David Kirkpatrick

March 19, 2009

Stem cell differentiation breakthrough

Looks like this research is helping to uncover the building blocks of stem cells and should lead to even bigger breakthroughs.

The release:

Protein is Key to Embryonic Stem Cell Differentiation

 

Burnham Scientists Identify Protein that Controls Differentiation in Human and Mouse Embryonic Stem Cells

 
LA JOLLA, Calif., March 18, 2009 — Investigators at Burnham Institute for Medical Research (Burnham) have learned that a protein called Shp2 plays a critical role in the pathways that control decisions for differentiation or self-renewal in both human embryonic stem cells (hESCs) and mouse embryonic stem cells (mESCs).

The research, led by Gen-Sheng Feng, Ph.D., differs with some earlier findings that suggested hESCs and mESCs differentiate as a result of different signaling mechanisms. The discovery that Shp2 has a conserved role between mice and humans suggests an interesting common signaling mechanism between mESCs and hESCs, despite the known distinct signaling paths and biological properties between the two types of pluripotent stem cells. The study was published online in the journal PLoS ONE on March 17, 2009.

Embryonic stem cells (ESCs) are pluripotent cells that can differentiate to become more than 200 different cell types. Because of their plasticity, ESCs have been suggested as potential therapies for numerous diseases and conditions, including neurodegenerative diseases, spinal cord injury and tissue damage. Development of such therapies is largely dependent on fully understanding and controlling the processes that lead to differentiation of hESCs into specialized cell types.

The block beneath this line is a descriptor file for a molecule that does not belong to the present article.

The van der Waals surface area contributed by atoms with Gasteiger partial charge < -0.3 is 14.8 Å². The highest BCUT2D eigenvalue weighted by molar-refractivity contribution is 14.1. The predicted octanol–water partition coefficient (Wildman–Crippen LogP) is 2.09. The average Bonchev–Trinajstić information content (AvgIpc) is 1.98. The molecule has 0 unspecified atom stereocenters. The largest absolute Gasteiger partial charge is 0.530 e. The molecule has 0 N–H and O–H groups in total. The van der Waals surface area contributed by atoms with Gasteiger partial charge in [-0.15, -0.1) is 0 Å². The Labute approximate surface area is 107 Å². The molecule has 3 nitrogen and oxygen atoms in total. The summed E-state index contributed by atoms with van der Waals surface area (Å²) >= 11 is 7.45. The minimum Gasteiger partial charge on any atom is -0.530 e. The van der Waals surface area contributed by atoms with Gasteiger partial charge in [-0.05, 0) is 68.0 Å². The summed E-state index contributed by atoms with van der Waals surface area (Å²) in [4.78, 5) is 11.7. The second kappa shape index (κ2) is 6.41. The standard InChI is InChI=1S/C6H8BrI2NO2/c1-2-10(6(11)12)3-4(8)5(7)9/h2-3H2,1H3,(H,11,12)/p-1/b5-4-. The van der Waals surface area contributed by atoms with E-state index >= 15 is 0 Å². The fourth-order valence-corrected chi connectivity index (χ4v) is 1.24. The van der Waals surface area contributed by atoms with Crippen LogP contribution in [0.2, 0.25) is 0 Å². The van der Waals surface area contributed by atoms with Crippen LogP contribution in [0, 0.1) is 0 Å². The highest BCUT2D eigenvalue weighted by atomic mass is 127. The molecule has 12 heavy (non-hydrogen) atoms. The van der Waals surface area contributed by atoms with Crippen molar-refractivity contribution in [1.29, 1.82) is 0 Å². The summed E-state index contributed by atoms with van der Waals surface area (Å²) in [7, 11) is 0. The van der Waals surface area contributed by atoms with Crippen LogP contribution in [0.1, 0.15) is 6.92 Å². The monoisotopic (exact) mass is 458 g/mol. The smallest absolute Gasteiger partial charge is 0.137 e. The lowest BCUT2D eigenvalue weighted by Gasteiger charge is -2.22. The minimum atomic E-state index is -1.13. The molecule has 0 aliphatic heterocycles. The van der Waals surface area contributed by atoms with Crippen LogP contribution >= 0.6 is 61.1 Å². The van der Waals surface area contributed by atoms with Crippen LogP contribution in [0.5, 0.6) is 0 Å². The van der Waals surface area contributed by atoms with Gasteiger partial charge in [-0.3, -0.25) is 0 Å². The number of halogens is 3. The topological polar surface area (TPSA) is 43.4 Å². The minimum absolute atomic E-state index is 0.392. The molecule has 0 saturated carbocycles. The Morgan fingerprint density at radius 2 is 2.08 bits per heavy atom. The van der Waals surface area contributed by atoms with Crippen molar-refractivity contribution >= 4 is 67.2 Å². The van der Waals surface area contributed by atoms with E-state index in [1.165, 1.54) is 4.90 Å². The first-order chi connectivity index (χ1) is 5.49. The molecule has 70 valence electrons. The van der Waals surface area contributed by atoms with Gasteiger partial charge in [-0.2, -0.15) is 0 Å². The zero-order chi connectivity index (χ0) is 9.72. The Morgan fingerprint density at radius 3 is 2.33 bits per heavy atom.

“There are many signaling pathways that help embryonic stem cells decide their fate,” said Dr. Feng. “We found that the Shp2 protein acts as a coordinator that fine-tunes the signal strength of multiple pathways and gives us a better understanding of the fundamental signaling methods that determine whether a stem cell’s fate will be self-renewal or differentiation.”

In the study, the Feng lab created mutant Shp2 mESCs and showed that differentiation was dramatically impaired as the cells self-renewed as stem cells. The researchers also demonstrated small interfering RNAs in hESCs reduce Shp2 expression and subsequent cell differentiation. Feng and colleagues screened chemical libraries and identified a small-molecule inhibitor of Shp2 that, in small doses, partially inhibits differentiation in both mESCs and hESCs. Taken together, these results suggest a conserved role for Shp2 in ESC differentiation and self-renewal in both mice and humans.

“This opens the door for new experimental reagents that will amplify the self-renewal process to create more stem cells for research and potential clinical use in the future,” Dr. Feng added. “This research also suggests that comparative analysis of mouse and human embryonic stem cells will provide fundamental insight into the cellular processes that determine ‘stemness,’ a critical question that remains to be answered in the stem cell biology field.”

About Burnham Institute for Medical Research
Burnham Institute for Medical Research is dedicated to revealing the fundamental molecular causes of disease and devising the innovative therapies of tomorrow. Burnham, with operations in California and Florida, is one of the fastest-growing research institutes in the country. The Institute ranks among the top-four institutions nationally for NIH grant funding and among the top 25 organizations worldwide for its research impact. Burnham utilizes a unique, collaborative approach to medical research and has established major research programs in cancer, neurodegeneration, diabetes, infectious and inflammatory and childhood diseases. The Institute is known for its world-class capabilities in stem cell research and drug discovery technologies. Burnham is a nonprofit, public benefit corporation.

January 10, 2009

Search engines contribute to medicine

Believe it or not.

The release from yesterday: